Oct. 24, 2007
Seriously funny: UI professor finds lessons in Sedaris humor
David Sedaris might be too funny for his own good.
A New York Times best-selling author and frequent contributor to Esquire, The New Yorker and NPR's "This American Life," Sedaris is known for his hilarious essays on his eccentric family, his days as a holiday elf at Macy's, and his quirky experiences as an American in Paris. But as University of Iowa English Professor Kevin Kopelson points out in his new book, "Sedaris," readers may overlook the fact that Sedaris is trying to teach some life lessons.
Kopelson will read from his book at 7 p.m. Monday, Oct. 29, at Prairie Lights Books, 15 S. Dubuque St., Iowa City. For more information on the reading, visit http://www.news-releases.uiowa.edu/2007/October/101607kopelson.html
"My fear is that he's so funny that people only absorb his lessons unconsciously," Kopelson said. "I want to bring those lessons to our attention. I also know that there are readers who think he must be some kind of immoralist because he is so sassy, or maybe even because he's a gay writer. I want those people to understand that they're misunderstanding him, that he is profoundly moralistic."
In "Sedaris," published in September by the University of Minnesota Press, Kopelson breaks down the roles people have played with Sedaris in real life -- teacher, student, employer, employee, co-worker, relative, lover and stranger -- and explains how some of those roles translate into roles Sedaris plays with his readers. As an author, Sedaris often plays the part of teacher or parent, Kopelson said.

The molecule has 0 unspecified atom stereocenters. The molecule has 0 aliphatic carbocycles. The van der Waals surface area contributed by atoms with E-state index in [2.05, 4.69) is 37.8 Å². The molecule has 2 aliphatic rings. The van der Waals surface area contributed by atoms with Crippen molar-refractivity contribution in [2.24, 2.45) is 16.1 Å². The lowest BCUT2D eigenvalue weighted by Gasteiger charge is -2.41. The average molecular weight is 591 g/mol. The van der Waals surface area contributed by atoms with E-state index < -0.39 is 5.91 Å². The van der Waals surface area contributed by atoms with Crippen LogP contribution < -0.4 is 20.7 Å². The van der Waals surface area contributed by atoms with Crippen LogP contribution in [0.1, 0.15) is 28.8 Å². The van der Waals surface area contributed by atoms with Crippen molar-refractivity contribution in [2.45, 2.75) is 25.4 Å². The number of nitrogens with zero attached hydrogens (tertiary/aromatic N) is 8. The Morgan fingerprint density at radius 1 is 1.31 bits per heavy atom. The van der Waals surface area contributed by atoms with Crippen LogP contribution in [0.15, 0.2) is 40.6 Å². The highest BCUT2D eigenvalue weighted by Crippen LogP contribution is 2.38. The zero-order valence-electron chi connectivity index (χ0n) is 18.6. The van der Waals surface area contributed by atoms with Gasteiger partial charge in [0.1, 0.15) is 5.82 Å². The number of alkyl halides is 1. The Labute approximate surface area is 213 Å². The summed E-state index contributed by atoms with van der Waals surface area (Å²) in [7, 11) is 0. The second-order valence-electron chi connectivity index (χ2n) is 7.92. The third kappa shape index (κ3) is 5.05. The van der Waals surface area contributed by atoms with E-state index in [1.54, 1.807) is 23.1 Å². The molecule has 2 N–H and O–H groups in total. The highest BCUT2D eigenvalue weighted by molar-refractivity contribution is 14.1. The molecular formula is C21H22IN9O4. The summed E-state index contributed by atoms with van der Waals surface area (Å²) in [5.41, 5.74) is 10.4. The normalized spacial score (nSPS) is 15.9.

"Sedaris himself wants to become a better person, and he wants his readers to become better people," Kopelson said. "That desire on his part very much relates to the roles he plays with us. The most important role is the role of the good, nurturing parent or teacher who knows how to use shame in a constructive way."
In the essay "Us and Them," Sedaris' mother, Sharon, uses shame to teach him a lesson about selfishness after the young Sedaris goes to great lengths to avoid sharing candy with his oddball neighbor kids. The neighbor kids show up to trick or treat a day late, so Sharon is out of candy and wants Sedaris to share his stash. But Sedaris would rather destroy the candy and eat varieties to which he is allergic than share. The story ends in an epiphany about his behavior, with Sedaris stuffing candy into his mouth, getting chocolate everywhere, and Sharon telling him to take a good look at himself.
"To me that's a very significant story, because in the same way Sharon was trying to get David to take a look at himself, David tries to get his readers to take a good look at themselves," Kopelson said.
Sharon died of lung cancer when David was a young man. In a way, Kopelson said, Sedaris picked up where she left off by passing her lessons on to his readers. The cover of the book -- a cigarette burning on a cupcake tray -- connotes his mother's unfinished life.
Kopelson also uses the book to argue that, contrary to what some scholars believe, it's possible for a writer to be both gifted and serious, even if he is popular.
"Part of Sedaris' genius is knowing how to address a wide audience," Kopelson said.